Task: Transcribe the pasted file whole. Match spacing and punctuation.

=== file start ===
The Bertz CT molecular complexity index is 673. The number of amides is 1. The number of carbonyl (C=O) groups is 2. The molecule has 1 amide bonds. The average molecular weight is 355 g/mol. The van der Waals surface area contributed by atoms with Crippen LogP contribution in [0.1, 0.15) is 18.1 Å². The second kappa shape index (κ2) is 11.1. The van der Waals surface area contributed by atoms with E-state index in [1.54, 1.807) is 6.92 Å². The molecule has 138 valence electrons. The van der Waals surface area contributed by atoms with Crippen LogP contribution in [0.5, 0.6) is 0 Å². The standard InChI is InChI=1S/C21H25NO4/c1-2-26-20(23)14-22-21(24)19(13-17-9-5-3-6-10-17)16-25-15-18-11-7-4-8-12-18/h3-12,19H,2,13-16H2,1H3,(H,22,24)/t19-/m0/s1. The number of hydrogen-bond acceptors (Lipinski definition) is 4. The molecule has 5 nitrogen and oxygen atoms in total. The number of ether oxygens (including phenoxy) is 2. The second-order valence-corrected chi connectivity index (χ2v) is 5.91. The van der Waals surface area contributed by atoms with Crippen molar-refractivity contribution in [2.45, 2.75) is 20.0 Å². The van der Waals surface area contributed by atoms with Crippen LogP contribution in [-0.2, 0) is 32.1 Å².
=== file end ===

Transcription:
The Bertz CT molecular complexity index is 673. The number of amides is 1. The number of carbonyl (C=O) groups is 2. The molecule has 1 amide bonds. The average molecular weight is 355 g/mol. The van der Waals surface area contributed by atoms with Crippen LogP contribution in [0.1, 0.15) is 18.1 Å². The second kappa shape index (κ2) is 11.1. The van der Waals surface area contributed by atoms with E-state index in [1.54, 1.807) is 6.92 Å². The molecule has 138 valence electrons. The van der Waals surface area contributed by atoms with Crippen LogP contribution in [0.5, 0.6) is 0 Å². The standard InChI is InChI=1S/C21H25NO4/c1-2-26-20(23)14-22-21(24)19(13-17-9-5-3-6-10-17)16-25-15-18-11-7-4-8-12-18/h3-12,19H,2,13-16H2,1H3,(H,22,24)/t19-/m0/s1. The number of hydrogen-bond acceptors (Lipinski definition) is 4. The molecule has 5 nitrogen and oxygen atoms in total. The number of ether oxygens (including phenoxy) is 2. The second-order valence-corrected chi connectivity index (χ2v) is 5.91. The van der Waals surface area contributed by atoms with Crippen molar-refractivity contribution in [2.45, 2.75) is 20.0 Å². The van der Waals surface area contributed by atoms with Crippen LogP contribution in [-0.2, 0) is 32.1 Å².